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Slavery on the Barbary Coast

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Slavery on the Barbary Coast

The Slave Market of Algiers in the early 17th Century.

Often overlooked by modern historians is the length and magnitude of white enslavement by Africans that pre-dates the black African transatlantic slave trade. According to a study by Ohio State University history Professor Robert Davis and detailed in his book Christian Slaves, Muslim Masters: White Slavery in the Mediterranean, the Barbary Coast and Italy, 1500-1800, between 1 million and 1.25 million Europeans were captured by Barbary pirates and sold as slaves in North Africa and Ottoman Empire between the 16th and 19th centuries.[1][2]

Based in North Africa,the Barbary pirates raided ships traveling through the Mediterranean and along the northern and western coasts of Africa, plundering their cargo and enslaving the men. From at least 1500, the pirates also conducted raids along seaside towns of Italy, Spain, France, England and as far away as Iceland, capturing men, women and children. The raids were so devastating that coastal areas were all but abandoned.

From 1500 to 1650, the number of white European slaves greatly exceeded black Africans taken as slaves to the Americas. Though slavery was prevalent in the Spanish colonies, black slavery was introduced to the English colonies in 1619, when the first documented Africans were brought to Jamestown, though the modern conception of slavery in the future United States did not begin in Virginia until 1660.[3]

Life for the white slaves in Africa was no better than the worst conditions of the black slaves in America. White slaves worked in quarries, mines and as rowers for the Barbary Pirates' corsairs.

The threat of enslavement was very real for anyone living or traveling in the Mediterranean and deserves more attention from scholars, says Robert Davis. “We have lost the sense of how large enslavement could loom for those who lived around the Mediterranean and the threat they were under,” he said. “Slaves were still slaves, whether they are black or white, and whether they suffered in America or North Africa.”[4]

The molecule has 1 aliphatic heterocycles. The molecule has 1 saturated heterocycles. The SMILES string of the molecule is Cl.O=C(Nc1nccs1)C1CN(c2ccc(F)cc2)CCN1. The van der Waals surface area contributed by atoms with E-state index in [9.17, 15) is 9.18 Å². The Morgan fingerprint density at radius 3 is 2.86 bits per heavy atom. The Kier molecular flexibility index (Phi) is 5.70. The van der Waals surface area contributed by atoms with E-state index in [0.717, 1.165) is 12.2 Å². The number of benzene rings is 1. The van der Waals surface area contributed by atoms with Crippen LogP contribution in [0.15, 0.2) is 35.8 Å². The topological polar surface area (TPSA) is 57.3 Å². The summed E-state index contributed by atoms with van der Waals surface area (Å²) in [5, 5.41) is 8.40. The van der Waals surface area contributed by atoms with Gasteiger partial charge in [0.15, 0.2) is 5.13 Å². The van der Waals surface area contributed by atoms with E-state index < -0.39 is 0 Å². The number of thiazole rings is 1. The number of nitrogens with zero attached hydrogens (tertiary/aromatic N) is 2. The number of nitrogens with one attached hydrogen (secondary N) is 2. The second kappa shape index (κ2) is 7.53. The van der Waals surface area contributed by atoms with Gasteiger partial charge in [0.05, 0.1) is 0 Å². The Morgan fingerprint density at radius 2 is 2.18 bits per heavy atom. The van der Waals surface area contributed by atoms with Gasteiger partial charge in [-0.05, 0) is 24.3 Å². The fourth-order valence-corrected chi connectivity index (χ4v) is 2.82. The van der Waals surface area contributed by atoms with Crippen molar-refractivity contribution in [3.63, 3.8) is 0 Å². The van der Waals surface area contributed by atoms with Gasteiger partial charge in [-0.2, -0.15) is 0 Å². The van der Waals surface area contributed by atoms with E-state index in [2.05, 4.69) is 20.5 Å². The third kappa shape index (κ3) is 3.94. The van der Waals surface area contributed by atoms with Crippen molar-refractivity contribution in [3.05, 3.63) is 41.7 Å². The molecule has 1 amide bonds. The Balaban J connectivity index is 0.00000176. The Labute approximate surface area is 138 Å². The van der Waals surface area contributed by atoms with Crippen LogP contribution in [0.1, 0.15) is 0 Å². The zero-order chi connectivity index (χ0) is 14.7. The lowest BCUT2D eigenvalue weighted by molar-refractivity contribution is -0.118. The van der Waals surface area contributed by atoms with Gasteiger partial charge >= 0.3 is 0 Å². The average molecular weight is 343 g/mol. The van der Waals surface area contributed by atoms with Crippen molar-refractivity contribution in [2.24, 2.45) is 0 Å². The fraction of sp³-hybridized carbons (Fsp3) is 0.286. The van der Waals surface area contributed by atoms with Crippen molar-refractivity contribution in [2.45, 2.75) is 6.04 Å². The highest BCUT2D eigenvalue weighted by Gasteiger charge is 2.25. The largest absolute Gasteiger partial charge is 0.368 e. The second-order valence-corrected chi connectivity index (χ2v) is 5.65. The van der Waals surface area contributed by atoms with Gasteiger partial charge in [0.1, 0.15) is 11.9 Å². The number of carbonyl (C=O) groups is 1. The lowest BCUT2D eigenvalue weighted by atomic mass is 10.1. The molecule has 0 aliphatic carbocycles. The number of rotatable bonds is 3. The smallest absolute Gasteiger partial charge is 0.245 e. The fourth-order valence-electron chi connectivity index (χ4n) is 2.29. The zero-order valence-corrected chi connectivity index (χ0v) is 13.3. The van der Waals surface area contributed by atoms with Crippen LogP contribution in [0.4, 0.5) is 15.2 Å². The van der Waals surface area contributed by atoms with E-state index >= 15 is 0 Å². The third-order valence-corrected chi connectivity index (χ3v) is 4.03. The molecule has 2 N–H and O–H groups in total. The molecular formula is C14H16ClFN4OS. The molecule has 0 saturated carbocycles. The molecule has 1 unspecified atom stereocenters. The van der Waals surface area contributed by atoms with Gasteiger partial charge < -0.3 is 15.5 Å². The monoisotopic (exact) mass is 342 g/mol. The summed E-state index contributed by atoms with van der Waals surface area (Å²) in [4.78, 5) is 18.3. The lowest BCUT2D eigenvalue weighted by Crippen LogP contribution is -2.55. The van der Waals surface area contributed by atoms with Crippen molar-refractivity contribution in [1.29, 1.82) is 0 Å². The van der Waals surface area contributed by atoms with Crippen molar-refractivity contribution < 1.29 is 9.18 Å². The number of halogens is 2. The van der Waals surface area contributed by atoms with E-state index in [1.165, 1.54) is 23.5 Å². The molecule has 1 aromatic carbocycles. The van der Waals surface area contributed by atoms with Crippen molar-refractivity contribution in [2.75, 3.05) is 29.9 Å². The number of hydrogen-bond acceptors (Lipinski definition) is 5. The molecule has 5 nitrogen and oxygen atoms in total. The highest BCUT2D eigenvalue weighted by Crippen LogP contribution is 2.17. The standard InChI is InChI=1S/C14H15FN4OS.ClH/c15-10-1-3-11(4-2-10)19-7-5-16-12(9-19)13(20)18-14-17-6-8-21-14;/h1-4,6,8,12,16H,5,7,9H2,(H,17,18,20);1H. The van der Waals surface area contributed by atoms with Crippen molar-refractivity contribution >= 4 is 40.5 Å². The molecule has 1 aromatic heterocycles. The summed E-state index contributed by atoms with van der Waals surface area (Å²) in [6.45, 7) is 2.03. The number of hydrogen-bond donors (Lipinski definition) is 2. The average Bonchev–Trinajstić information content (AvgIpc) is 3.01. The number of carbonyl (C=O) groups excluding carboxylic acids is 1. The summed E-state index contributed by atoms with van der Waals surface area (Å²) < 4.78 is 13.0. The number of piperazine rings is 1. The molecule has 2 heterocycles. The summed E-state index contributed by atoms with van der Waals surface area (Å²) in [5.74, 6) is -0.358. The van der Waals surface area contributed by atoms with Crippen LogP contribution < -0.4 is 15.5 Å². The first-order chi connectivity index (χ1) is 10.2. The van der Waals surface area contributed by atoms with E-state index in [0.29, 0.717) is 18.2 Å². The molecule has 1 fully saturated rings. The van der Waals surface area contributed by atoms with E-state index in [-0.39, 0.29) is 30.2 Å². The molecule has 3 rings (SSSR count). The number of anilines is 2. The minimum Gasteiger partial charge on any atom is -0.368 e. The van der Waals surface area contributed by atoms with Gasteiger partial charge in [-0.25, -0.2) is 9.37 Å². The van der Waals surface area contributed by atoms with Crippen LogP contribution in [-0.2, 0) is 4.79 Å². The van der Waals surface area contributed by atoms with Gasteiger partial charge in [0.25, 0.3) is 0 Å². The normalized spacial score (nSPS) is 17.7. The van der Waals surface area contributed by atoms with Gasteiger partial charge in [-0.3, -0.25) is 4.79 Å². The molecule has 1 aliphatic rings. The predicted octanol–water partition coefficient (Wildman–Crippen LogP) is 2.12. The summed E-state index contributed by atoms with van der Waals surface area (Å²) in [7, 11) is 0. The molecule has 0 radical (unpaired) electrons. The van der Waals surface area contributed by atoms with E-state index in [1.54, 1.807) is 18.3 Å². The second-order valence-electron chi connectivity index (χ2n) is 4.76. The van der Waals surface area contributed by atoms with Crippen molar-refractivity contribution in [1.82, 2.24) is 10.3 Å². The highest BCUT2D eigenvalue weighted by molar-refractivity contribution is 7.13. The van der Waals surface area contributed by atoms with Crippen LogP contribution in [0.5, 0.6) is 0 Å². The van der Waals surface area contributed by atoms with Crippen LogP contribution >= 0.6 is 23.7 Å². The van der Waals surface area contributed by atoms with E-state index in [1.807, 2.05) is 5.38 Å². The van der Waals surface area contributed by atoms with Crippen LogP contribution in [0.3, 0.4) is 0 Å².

Slavery

Because of the large numbers of Britons captured by the Barbary States and in other venues, captivity was the other side of exploration and empire. Captivity narratives originated as a literary form in the 17th century. They were widely published and read, preceding those of colonists captured by American Indians in North America.[5]

Slave-taking persisted into the 19th century when Barbary pirates would capture ships and enslave the crew. Between 1609 and 1616, England alone had 466 merchant ships lost to Barbary pirates.[6]

US opposition

Commercial ships from the United States of America were subject to pirate attacks. In 1783, the United States made peace with, and gained recognition from, the British monarchy. In 1784, the first American ship was seized by pirates from Morocco. By late 1793, a dozen American ships had been captured, goods stripped and everyone enslaved. After some serious debate, the US created the United States Navy in March 1794.[7]

This new military presence helped to stiffen American resolve to resist the continuation of tribute payments, leading to the two Barbary Wars along the North African coast: the First Barbary War from 1801 to 1805[8] and the Second Barbary War in 1815. Payments in ransom and tribute to the Barbary states had amounted to 20% of United States government annual revenues in 1800.[9] It was not until 1815 that naval victories ended tribute payments by the United States. Some European nations continued annual payments until the 1830s.[10]

See also

References

  1. ^ Davis, Robert. Christian Slaves, Muslim Masters: White Slavery in the Mediterranean, the Barbary Coast and Italy, 1500-1800.[1]
  2. ^ "When Europeans were slaves: Research suggests white slavery was much more common than previously believed", Research News, Ohio State University
  3. ^ "The Royal African Company – Supplying Slaves to Jamestown". Historic Jamestowne. NPS.gov. Retrieved June 8, 2011. 
  4. ^ "When Europeans were slaves: Research suggests white slavery was much more common than previously believed", Research News, Ohio State University
  5. ^ Linda Colley, Captives: Britain, Empire and the World, 1600-1850, London: Jonathan Cape, 2002, pp. 9-11
  6. ^ Rees Davies, "British Slaves on the Barbary Coast", BBC, 1 July 2003
  7. ^ The Mariners' Museum: The Barbary Wars, 1801-1805
  8. ^ The Mariners' Museum: The Barbary Wars, 1801-1805
  9. ^ Oren, Michael B. (2005-11-03). "The Middle East and the Making of the United States, 1776 to 1815". Retrieved 2007-02-18. 
  10. ^ Richard Leiby, "Terrorists by Another Name: The Barbary Pirates", The Washington Post, October 15, 2001

External links

  • Barbary Slavery Discussion
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